One thing I would have expected the least, is teaching in Moscow. Two weeks later, sitting comfortably back in Systemic Constellations Center Riga office, it become clear that this experience is a worthwhile topic to write about. A truly great experience. And I am grateful for a possibility to share with you.
This training group had attracted people from all over the country, where the distance between the home cities of participants were several thousands of kilometres in different time zones. Many of group participants were trained family constellators, there were also business owners, consultants and trainers. Within a diverse, willing to learn group there are interesting possibilities opening up for all involved.
Separating the fields
I know that constellations are taught differently in different parts of the world. I know it from deep experience, since in my path of becoming systemic trainer, I have grown into organisational work with Bert Hellinger Institute Netherland in international learning environment and family work with Moscow Institute of Systemic Solutions and Consulting. And in a way, although all roads lead to Rome (at the very end, ah?), organisational constellations can be addressed in many different ways, leading to different results.
What became clear to me, while teaching in Moscow, is the actual benefits of separating the family field from organisational field. I love the saying, we do not bring Mums and Dads to organisational constellations context. I believe that it is a smart choice for constellators not go after the clients’ heavy personal stories, family losses, tragedies, unsolved personal relationship in the family system, repeating patterns there, etc. when doing systemic organisational constellations. Even if the whole clients’ system is seductively inviting you in.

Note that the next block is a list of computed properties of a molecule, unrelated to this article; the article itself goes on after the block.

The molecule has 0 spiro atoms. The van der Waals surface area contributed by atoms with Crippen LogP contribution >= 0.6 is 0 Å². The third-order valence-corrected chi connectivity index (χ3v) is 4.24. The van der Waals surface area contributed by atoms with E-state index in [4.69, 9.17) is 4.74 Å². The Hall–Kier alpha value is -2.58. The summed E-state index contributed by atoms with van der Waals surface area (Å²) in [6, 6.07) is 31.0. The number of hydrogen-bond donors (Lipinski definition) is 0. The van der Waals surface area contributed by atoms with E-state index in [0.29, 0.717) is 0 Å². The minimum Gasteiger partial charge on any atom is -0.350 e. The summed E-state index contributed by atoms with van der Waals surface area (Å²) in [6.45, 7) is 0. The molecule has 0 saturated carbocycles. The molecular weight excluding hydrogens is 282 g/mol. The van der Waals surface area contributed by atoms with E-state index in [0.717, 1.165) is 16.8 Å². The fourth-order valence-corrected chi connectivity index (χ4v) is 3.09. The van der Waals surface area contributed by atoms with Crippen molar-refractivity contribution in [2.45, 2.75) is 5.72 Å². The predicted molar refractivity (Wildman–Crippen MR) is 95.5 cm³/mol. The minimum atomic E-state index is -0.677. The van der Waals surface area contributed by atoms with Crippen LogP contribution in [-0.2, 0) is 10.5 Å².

A business owner was asking for a constellation since his company started to stagnate financially, it was not able to generate more inflow of money. When setting up a constellation, the personal context kept appearing through new relationship and a hint of an early personal trauma. In respect of these elements, all we did, was just acknowledging them. And continued to proceed with organisational context interventions. Since it was a training group, we discussed the constellation a bit afterwards and the client said that this is not the first time he has been looking at this issue, but the first time he has been left with the energy to solve his business issues. Because what he is capable of and willing to do – is to do business!
The more familiar with family work we are, the more we see family system influence on the thinking, behaviour, decisions and drive of the business people. And the more involved in it we can get; it is like, when you have a hammer, everything looks like a nail JThese dynamics are the source and ultimate reason why they are in business. And they can create a great energy of achievement. I realised that this is such a big responsibility of a constellatory to be in harmony with the “business” energy, so we can provide the next step for future success instead of next step for moving away from it. It seems, that our experience in organisational and business world can help a lot.